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Trump’s double standard

Before people get carried away with admiration for Donald Trump’s blunt statement on Fidel Castro’s death, let’s review his record when it comes to other authoritarian/dictatorial foreign leaders.

Russian President Vladimir Putin: Watch this from last September:

Trump can’t seem to stop raving about Putin’s supposedly strong leadership– which is easy enough to exercise when you have virtual dictatorial control. I have yet to find even one unkind word from Trump about the repressive, murderous, imperialist Putin.

Turkish President Recep Tayyip Erdogan: Trump gushed with admiration for Erdogan after the failed coup of last summer. While Erdogan had a right to act against the coup plotters, his repressive response has gone far beyond that— extending to virtually every element of the Turkish opposition, real and imagined.

When asked about the implications of [Erdogan’s] ongoing purge, [Trump] echoed the arguments of those from a very different side of the political spectrum than that of Trump’s conservative base: What right do we in the United States have to criticize the condition of human rights elsewhere? Here’s Trump:

I think right now when it comes to civil liberties, our country has a lot of problems, and I think it’s very hard for us to get involved in other countries when we don’t know what we are doing and we can’t see straight in our own country. We have tremendous problems when you have policemen being shot in the streets, when you have riots, when you have Ferguson. When you have Baltimore. When you have all of the things that are happening in this country — we have other problems, and I think we have to focus on those problems. When the world looks at how bad the United States is, and then we go and talk about civil liberties, I don’t think we’re a very good messenger.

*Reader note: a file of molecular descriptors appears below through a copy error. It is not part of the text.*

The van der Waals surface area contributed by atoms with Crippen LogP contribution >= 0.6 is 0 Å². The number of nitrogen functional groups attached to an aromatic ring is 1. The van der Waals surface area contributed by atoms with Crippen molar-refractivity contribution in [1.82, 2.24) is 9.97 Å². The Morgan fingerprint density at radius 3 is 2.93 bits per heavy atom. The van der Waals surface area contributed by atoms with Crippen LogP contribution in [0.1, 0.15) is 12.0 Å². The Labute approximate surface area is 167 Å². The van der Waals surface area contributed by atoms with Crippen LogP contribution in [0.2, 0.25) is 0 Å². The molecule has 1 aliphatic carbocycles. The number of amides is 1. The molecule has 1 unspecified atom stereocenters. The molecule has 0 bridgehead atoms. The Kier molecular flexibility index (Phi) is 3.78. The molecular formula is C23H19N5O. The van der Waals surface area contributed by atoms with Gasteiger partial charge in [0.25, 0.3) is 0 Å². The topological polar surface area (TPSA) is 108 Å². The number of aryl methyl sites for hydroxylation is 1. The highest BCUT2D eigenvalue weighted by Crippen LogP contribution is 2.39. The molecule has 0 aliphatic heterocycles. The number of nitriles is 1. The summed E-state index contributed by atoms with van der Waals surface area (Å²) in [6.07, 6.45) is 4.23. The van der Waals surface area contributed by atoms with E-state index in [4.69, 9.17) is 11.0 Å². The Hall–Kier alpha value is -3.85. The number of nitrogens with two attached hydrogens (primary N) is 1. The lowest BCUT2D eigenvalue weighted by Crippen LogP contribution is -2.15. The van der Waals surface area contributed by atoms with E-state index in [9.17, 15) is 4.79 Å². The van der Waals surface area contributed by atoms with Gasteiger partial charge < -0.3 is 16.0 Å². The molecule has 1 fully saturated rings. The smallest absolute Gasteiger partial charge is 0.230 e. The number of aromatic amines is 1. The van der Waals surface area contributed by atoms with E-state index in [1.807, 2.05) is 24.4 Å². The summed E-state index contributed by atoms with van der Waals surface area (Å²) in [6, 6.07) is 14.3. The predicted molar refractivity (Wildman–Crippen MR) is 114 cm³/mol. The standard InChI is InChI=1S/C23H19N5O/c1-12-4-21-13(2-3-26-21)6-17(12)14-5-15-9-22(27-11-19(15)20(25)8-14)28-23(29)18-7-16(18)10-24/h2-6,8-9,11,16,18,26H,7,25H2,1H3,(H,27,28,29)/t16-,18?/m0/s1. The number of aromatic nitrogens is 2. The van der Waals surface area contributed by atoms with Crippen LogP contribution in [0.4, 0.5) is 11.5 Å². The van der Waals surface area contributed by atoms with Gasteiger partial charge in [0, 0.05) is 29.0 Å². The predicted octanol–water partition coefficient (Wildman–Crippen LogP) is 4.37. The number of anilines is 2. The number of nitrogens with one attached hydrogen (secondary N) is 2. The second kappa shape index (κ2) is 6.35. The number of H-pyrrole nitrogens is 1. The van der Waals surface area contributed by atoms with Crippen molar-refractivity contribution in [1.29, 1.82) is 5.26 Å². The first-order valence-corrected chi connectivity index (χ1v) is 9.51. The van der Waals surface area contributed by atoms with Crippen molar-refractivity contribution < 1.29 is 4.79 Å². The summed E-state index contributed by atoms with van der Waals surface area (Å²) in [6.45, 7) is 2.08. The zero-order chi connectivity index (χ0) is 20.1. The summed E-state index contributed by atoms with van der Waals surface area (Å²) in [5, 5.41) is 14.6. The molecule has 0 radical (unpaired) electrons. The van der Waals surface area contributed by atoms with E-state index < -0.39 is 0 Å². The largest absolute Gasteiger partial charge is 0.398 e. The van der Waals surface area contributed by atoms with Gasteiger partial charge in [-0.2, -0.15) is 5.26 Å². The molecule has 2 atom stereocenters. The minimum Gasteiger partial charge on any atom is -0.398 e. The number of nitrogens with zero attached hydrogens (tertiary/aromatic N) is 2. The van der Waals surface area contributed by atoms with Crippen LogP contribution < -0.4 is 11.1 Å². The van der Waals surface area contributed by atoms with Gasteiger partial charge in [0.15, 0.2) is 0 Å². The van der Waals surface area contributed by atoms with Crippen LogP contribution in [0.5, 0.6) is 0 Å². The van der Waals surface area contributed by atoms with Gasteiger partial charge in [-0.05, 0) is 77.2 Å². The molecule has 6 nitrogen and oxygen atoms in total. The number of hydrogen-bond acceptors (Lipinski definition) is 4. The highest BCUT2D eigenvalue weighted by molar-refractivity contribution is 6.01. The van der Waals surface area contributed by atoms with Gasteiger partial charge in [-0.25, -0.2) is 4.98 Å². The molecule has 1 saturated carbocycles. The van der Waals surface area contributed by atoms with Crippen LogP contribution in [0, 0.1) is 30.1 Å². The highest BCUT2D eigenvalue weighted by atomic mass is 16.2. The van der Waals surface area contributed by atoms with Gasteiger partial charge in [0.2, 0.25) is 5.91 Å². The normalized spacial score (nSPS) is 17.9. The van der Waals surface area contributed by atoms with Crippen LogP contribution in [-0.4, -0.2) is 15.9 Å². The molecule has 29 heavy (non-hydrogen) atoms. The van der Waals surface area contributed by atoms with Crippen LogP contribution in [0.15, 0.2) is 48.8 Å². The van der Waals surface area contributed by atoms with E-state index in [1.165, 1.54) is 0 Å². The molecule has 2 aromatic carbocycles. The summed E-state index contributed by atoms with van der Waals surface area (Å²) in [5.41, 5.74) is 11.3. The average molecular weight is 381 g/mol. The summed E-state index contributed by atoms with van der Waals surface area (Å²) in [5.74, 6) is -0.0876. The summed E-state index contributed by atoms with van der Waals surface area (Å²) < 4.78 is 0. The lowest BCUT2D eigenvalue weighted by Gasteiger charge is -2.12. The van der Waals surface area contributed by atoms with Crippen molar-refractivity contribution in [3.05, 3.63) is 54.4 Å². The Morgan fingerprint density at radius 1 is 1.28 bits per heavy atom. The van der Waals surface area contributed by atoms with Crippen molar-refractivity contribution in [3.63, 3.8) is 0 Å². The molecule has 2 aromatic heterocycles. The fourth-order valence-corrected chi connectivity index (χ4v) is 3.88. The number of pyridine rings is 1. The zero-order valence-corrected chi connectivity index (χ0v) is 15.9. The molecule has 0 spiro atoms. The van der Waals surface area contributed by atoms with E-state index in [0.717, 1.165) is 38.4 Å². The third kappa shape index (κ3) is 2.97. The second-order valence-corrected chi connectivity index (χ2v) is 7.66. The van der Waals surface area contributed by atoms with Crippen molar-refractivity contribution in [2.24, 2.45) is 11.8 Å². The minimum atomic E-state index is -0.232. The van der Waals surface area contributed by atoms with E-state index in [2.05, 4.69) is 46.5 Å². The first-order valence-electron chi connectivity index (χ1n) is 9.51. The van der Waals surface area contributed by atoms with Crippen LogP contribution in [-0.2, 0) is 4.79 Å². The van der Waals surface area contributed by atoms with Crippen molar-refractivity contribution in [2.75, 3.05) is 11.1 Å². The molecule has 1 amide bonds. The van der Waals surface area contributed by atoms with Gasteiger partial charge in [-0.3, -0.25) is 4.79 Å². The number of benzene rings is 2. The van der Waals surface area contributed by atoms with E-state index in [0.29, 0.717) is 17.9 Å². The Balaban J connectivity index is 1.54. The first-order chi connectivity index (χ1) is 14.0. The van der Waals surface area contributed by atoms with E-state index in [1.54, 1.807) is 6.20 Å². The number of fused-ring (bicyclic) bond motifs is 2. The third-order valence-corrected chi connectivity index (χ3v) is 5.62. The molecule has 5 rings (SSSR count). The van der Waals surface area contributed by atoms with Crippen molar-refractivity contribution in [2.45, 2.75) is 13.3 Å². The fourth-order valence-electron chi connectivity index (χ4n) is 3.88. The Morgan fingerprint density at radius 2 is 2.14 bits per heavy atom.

Syrian President Bashar Assad: At least Trump went so far as to call Assad a “bad guy.” But he praised the Syrian dictator for being “much tougher and much smarter” than President Obama and Hillary Clinton. And Trump seems willing to cut Assad endless slack for “killing ISIS.”

There is much to criticize in Obama’s response to the Syrian catastrophe. And Clinton has been among the critics. But Trump appears to believe the Putin-Assad line that everyone fighting against the Syrian regime is by definition affiliated with the Islamic State.

[I]n an interview with The [Wall Street] Journal earlier this month, he indicated that he could pull back U.S. support to Syrian rebels fighting the Assad regime, saying “we have no idea” who the rebels really are.

Assad, for his part, said in an interview last week that he considers Trump to be “a natural ally” in the fight against terrorism.

And perhaps some of that almost makes sense until you see things like this:

Trump is no better than the one-eyed leftists who not-so-bravely denounced the repressive and murderous regime of General Augusto Pinochet in Chile while praising (or making endless excuses for) the repressive and murderous regime of Fidel Castro in Cuba. Those who pointed out their hypocrisy should hold Trump to precisely the same standard.